1. Power: This facet of culture shows the hierarchy of who has the control, influence, and authority. It may also show the struggles each character must go through and how to achieve it. 
  2. Religion: Though it may become controversial to a certain point, this facet of culture may create an added impact to your world. By creating deities and the methods of their worship, it adds definition to the storyline.
  3. Government: This facet of culture makes any storyline more interesting, especially on how they manifest power. It should tackle systems within your storyline, and the laws that govern the world you created. 
  4. Relationships: It is what makes every storyline to every person. Relationships give colors to the characters and add depth.

Social Classes

This element of worldbuilding shows how the characters thrive in their world. It shows the diversity of the people within the story and creates a picture of people with different cultures, and how they handle their situations. 

Like for example, in the game Starcraft, there are three different species (cultures), each with different social classes. There are several social classes, namely the warriors, healers, thinkers, slaves, and kings. These are similar to real-world social classes, which makes them relatable to many. 


A good storyline can become more interesting if a major historical event is behind it. So if you’re planning to create a series for your storyline, it would be great if you could link a piece of history (from previous works) to your present and future production.

You could consider traumatic events, like, for example, on George Martin’s “Game of Thrones” character, Daenerys Targaryen. Her story starts as a royalty who was given by her brother to the Dothraki as a “gift” to the Khal, who later emerged as the queen of many kingdoms as her story goes. With this kind of history, linked to the characters in the world you created, would make your storyline very fascinating.


Adding something unexplainable in worldbuilding is the makings of a good storyline. Magic makes people wonder how certain mysterious powers came to be. Like many fiction works, magic comes from many sources; it can come from magical beings bestowing its “powers” unto another character. It can be something that the character was born with, but he or she doesn’t know it yet. It can be artifacts or things that heroes wield.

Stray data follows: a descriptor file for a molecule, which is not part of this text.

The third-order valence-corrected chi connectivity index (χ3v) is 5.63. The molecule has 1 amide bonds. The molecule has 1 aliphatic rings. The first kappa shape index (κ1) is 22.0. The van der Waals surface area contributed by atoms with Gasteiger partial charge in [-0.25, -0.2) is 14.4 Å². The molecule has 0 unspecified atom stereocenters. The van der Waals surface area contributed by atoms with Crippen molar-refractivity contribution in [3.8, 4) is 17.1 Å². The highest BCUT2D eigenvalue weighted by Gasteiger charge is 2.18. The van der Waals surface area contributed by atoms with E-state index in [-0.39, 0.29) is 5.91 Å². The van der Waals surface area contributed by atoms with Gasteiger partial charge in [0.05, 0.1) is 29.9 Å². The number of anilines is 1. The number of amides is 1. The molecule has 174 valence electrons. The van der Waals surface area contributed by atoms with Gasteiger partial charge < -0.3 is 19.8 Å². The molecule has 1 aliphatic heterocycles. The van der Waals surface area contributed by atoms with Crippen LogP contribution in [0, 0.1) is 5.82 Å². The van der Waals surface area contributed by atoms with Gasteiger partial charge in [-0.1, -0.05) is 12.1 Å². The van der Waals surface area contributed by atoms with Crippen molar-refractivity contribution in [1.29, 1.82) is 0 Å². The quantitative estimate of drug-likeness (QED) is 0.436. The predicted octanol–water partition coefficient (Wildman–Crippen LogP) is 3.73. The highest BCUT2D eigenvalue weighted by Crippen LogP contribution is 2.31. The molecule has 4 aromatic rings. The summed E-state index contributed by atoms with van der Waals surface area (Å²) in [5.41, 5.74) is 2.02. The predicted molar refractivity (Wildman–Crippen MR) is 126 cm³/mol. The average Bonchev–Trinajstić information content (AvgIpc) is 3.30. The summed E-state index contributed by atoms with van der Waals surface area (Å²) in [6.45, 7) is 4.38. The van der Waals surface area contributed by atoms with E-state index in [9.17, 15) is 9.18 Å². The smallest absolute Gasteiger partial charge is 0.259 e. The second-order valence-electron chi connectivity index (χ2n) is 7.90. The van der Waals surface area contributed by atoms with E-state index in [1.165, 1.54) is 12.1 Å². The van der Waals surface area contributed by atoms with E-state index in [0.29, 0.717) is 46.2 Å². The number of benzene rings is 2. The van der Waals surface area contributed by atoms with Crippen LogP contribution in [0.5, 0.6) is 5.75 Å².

For example, the Norse god of thunder, Thor uses his magical hammer, Mjolnir, to create thunderstorms and summon lightning bolts. In the Marvel Cinematic Universe, when Thor’s hammer was lost, “Stormbreaker” an enchanted ax was forged for him. This magical ax has the same powers as Mjolnir and can summon the Bifrost, a bridge that connects Asgard (The realm of the gods) and Midgard (Earth).


In worldbuilding, this is the opposite of magic because technology explains how something works, and why it works. Although it may be fictional, it is based mainly on science. Adding technology into your storylines can make younger generations appreciate your work more. 

A good example of that is the Iron Man suit, based on Stan Lee’s works. In his work, billionaire Tony Stark created a suit of armor that attacks like a tank and flies like a plane. This technology was explained further in the Marvel Cinematic Universe; a world created based on the works of Stan Lee.

With all of these elements incorporated in your worldbuilding, you can create a masterpiece out of them. These details you created from each element may not suit every storyline, but you can always use them later. Make sure that each of these elements complement each other in the storyline you are making, and your worldbuilding won’t go amiss.

Author Bio

Lydia is a fashion blogger. She works at a tech company and writes as a freelancer for several fashion magazines both local and international. She has a pet terrier named Fugui. Follow her Twitter.